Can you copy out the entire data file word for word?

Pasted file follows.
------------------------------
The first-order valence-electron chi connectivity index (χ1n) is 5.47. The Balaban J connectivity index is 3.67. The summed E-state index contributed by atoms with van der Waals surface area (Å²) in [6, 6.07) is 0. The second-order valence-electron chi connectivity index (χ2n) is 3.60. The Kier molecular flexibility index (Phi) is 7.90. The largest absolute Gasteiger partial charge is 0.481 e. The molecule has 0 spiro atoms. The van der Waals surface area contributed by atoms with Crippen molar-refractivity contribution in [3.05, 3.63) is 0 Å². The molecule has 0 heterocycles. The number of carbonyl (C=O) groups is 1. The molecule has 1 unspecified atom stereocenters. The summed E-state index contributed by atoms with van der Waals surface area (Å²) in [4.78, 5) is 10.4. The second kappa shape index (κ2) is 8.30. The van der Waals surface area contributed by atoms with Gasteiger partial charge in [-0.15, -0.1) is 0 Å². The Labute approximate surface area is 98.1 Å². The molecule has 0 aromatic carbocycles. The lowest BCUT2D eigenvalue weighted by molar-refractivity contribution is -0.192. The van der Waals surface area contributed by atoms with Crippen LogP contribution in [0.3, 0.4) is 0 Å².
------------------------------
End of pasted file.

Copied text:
The first-order valence-electron chi connectivity index (χ1n) is 5.47. The Balaban J connectivity index is 3.67. The summed E-state index contributed by atoms with van der Waals surface area (Å²) in [6, 6.07) is 0. The second-order valence-electron chi connectivity index (χ2n) is 3.60. The Kier molecular flexibility index (Phi) is 7.90. The largest absolute Gasteiger partial charge is 0.481 e. The molecule has 0 spiro atoms. The van der Waals surface area contributed by atoms with Crippen molar-refractivity contribution in [3.05, 3.63) is 0 Å². The molecule has 0 heterocycles. The number of carbonyl (C=O) groups is 1. The molecule has 1 unspecified atom stereocenters. The summed E-state index contributed by atoms with van der Waals surface area (Å²) in [4.78, 5) is 10.4. The second kappa shape index (κ2) is 8.30. The van der Waals surface area contributed by atoms with Gasteiger partial charge in [-0.15, -0.1) is 0 Å². The Labute approximate surface area is 98.1 Å². The molecule has 0 aromatic carbocycles. The lowest BCUT2D eigenvalue weighted by molar-refractivity contribution is -0.192. The van der Waals surface area contributed by atoms with Crippen LogP contribution in [0.3, 0.4) is 0 Å².